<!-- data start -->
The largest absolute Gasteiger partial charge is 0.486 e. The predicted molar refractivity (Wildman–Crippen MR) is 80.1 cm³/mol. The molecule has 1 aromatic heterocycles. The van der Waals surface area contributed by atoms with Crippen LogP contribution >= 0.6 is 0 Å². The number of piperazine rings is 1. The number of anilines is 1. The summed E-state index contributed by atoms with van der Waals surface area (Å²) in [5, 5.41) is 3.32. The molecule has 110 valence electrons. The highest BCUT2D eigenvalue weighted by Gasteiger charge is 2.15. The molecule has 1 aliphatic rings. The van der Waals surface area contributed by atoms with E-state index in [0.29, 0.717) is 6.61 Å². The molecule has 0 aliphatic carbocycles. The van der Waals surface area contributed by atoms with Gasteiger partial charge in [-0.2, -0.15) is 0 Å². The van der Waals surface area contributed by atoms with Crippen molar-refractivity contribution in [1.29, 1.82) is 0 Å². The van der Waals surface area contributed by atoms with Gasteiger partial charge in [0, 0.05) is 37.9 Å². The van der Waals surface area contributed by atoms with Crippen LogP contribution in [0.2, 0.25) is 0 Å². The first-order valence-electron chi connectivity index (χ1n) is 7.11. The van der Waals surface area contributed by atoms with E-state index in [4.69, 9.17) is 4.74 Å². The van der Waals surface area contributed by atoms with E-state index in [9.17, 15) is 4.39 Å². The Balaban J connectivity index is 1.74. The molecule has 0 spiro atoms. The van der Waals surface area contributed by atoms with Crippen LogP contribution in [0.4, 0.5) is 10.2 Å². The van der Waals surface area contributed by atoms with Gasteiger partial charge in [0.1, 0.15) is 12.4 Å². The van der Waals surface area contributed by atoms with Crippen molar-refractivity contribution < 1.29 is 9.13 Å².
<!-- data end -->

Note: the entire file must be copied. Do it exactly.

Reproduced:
The largest absolute Gasteiger partial charge is 0.486 e. The predicted molar refractivity (Wildman–Crippen MR) is 80.1 cm³/mol. The molecule has 1 aromatic heterocycles. The van der Waals surface area contributed by atoms with Crippen LogP contribution >= 0.6 is 0 Å². The number of piperazine rings is 1. The number of anilines is 1. The summed E-state index contributed by atoms with van der Waals surface area (Å²) in [5, 5.41) is 3.32. The molecule has 110 valence electrons. The highest BCUT2D eigenvalue weighted by Gasteiger charge is 2.15. The molecule has 1 aliphatic rings. The van der Waals surface area contributed by atoms with E-state index in [0.29, 0.717) is 6.61 Å². The molecule has 0 aliphatic carbocycles. The van der Waals surface area contributed by atoms with Gasteiger partial charge in [-0.2, -0.15) is 0 Å². The van der Waals surface area contributed by atoms with Crippen molar-refractivity contribution in [1.29, 1.82) is 0 Å². The van der Waals surface area contributed by atoms with Gasteiger partial charge in [0, 0.05) is 37.9 Å². The van der Waals surface area contributed by atoms with Crippen LogP contribution in [0.2, 0.25) is 0 Å². The first-order valence-electron chi connectivity index (χ1n) is 7.11. The van der Waals surface area contributed by atoms with E-state index in [4.69, 9.17) is 4.74 Å². The van der Waals surface area contributed by atoms with E-state index in [9.17, 15) is 4.39 Å². The Balaban J connectivity index is 1.74. The molecule has 0 spiro atoms. The van der Waals surface area contributed by atoms with Crippen LogP contribution in [0.4, 0.5) is 10.2 Å². The van der Waals surface area contributed by atoms with Gasteiger partial charge in [0.1, 0.15) is 12.4 Å². The van der Waals surface area contributed by atoms with Crippen molar-refractivity contribution < 1.29 is 9.13 Å².